“Frida” is based on the life of Mexican self-portraitist Frida Kahlo. Hayek acts the part well, although the movie is not 100% biographically accurate. In addition to depicting her life and life of her husband, muralist Diego Rivera, the movie also shows cultural and political aspects of Mexican life in the early to mid 1900s. Rivera is a communist, and even shelters Marxist-theorist Leon Trotsky when he is exiled from the Soviet Union. His radical liberalism was never accepted by the traditional Kahlo family. “Frida” is also a good example of the machismo culture of many Latin-American countries. Rivera's many affairs, while heartbreaking to Frida, are socially accepted and there is not much she can do to stop it. The animations are unique and original, the parts well casted, and the history brought to life. I recommend this movie not only to art history buffs, but also to those who are curious about Mexican culture and history.
After reading endless books about Frida Kahlo i thought the movie could not possibly give this incredible woman justice. BOY! was i wrong this movie portrays Frida and Diego perfectly, when i saw the movie i even forgot it was Salma on screen...she embodied Frida and brought her back to life. The living art scenes were magnificent, Julie Taymor should have at least recieved a best director nod for this movie, but when all is said and done Salma steals the show...I think Frida would have been proud. And the music throughout the film is also wonderful.
After finishing the book that this movie was based on (Hayden Herrara's Frida Biography), I rushed out to see this movie. I was so disappointed! I thought the acting and actors were fine, and the f/x with Frida's paintings becoming ''real'' was original, but the story of her life was poorly portrayed by the script. It was as if the writers picked a few episodes from her life and threw them into the movie--there was no flow. Certain events were wrong (the miscarriage portrayed on screen happened in Detroit--not NYC--the painting she did of the miscarriage was called ''Henry Ford Hospital'') and her lesbian affairs were dramatized too much. It was with men she had her great love affairs. It seemed to be more of a ''Frida Kahlo as Diego Riveria the Communist's Wife'' movie than a portrayal of Frida the artist. I never saw her (salma Hayek) paint once! Stick with the book. Much better and not influenced by Hollywood.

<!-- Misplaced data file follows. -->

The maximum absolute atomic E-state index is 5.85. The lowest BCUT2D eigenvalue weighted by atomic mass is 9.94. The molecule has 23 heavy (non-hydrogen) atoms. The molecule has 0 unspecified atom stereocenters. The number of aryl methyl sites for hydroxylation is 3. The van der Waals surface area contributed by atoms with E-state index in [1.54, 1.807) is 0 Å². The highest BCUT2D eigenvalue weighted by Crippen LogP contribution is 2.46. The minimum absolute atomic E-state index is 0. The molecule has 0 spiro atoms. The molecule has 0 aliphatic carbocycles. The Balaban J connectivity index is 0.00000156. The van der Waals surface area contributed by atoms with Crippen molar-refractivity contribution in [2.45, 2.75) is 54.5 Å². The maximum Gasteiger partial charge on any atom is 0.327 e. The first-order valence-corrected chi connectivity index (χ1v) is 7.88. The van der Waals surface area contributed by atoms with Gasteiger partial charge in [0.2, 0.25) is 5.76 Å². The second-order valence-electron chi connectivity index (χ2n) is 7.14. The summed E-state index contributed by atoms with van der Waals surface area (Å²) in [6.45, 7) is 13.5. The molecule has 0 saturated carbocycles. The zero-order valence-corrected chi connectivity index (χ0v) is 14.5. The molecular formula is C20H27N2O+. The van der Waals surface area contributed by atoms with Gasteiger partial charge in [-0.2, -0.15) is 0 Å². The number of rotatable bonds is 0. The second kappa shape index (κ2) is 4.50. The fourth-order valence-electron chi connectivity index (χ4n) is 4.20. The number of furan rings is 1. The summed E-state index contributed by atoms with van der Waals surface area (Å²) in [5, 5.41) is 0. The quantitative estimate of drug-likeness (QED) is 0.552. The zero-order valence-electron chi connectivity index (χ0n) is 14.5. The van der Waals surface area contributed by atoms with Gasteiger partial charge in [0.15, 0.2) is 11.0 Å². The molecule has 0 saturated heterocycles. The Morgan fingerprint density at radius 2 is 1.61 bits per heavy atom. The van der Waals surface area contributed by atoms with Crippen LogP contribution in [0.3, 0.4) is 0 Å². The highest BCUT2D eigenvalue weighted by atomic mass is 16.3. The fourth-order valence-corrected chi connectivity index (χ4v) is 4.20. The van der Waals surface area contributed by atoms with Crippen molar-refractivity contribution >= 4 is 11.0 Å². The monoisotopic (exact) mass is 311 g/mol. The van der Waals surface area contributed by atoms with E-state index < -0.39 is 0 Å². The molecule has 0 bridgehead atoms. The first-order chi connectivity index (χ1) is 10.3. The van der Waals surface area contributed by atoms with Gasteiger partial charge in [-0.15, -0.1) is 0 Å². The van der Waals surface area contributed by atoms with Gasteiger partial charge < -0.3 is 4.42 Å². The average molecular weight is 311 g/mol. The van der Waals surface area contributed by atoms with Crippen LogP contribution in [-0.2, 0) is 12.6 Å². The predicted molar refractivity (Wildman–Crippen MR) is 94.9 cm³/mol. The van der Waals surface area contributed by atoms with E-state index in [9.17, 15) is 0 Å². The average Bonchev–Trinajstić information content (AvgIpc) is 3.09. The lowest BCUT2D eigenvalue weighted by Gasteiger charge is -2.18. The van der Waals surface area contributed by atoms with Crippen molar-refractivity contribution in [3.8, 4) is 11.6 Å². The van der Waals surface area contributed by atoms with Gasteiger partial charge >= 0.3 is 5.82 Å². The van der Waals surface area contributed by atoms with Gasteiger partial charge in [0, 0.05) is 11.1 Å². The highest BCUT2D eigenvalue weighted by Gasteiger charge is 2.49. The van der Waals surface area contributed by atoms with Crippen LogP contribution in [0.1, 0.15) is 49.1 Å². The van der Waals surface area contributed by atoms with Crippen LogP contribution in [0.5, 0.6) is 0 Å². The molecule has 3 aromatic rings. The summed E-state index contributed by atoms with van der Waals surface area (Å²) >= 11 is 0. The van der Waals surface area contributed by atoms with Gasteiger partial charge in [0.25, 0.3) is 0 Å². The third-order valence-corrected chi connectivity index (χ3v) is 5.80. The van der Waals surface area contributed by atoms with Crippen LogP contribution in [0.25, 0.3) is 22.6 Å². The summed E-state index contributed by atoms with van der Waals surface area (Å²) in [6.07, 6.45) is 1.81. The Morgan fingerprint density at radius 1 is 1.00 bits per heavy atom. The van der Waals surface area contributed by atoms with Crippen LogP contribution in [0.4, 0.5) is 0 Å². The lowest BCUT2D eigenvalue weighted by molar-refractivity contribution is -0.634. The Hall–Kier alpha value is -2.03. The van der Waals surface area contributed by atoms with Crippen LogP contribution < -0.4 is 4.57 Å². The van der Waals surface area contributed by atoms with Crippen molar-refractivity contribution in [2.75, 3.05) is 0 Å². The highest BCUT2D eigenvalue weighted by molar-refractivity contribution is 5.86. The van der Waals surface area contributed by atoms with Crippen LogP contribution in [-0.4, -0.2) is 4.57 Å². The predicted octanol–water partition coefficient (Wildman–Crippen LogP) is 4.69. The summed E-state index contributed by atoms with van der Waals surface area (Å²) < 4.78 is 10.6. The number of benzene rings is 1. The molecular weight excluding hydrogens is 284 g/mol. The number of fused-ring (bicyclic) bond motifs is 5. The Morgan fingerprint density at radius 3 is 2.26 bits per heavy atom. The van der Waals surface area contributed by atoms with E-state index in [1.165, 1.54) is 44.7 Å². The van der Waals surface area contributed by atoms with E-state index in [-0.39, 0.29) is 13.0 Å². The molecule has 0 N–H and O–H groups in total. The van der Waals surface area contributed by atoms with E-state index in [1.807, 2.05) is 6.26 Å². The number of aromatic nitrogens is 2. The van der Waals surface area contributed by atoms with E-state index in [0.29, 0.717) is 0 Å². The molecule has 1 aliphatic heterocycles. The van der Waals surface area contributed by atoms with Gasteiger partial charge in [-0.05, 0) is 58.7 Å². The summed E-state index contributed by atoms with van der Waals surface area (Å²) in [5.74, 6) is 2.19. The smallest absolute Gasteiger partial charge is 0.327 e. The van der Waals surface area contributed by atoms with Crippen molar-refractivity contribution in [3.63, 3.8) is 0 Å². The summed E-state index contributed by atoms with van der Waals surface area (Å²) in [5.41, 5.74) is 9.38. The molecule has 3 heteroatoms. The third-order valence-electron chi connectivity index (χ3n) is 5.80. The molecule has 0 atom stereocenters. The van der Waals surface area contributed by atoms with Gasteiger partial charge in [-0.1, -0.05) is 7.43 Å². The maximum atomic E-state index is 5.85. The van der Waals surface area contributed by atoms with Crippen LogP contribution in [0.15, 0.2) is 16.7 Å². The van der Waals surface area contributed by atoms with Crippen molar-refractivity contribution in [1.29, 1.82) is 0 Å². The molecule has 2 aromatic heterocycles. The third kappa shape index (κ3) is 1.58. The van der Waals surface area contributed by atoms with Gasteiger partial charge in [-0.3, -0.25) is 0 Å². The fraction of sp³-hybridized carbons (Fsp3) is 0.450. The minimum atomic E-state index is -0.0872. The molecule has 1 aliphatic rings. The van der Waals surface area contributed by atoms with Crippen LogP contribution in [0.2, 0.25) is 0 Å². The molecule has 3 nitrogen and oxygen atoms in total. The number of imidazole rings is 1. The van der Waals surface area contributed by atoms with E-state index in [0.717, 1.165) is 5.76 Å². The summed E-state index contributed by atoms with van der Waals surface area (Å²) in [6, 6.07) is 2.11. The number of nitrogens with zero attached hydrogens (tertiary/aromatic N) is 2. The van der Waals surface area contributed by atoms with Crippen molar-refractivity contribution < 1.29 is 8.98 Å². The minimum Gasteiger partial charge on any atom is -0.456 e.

She's QUITE the excellent director! The scenes were picturesque and awe-inspiring. I think Frida herself would've been pleased to see such a beautiful film. I felt as if I knew Frida personally by the time the film had ended. It was just that genuine. I've seen some biographies that seem stretched or watered down, as if, no one had really invested much heart or interest in this very real human being's backround.
this was definitely NOT one of those said films lol.
I was left with a longing to want to know more about Kahlo. I believe that's what makes a truly good film: a cinematic quality that encourages further exploration upon the subject.
I recommend the other 2 films that she has directed, as well. The visuals are always stunning and never predictable!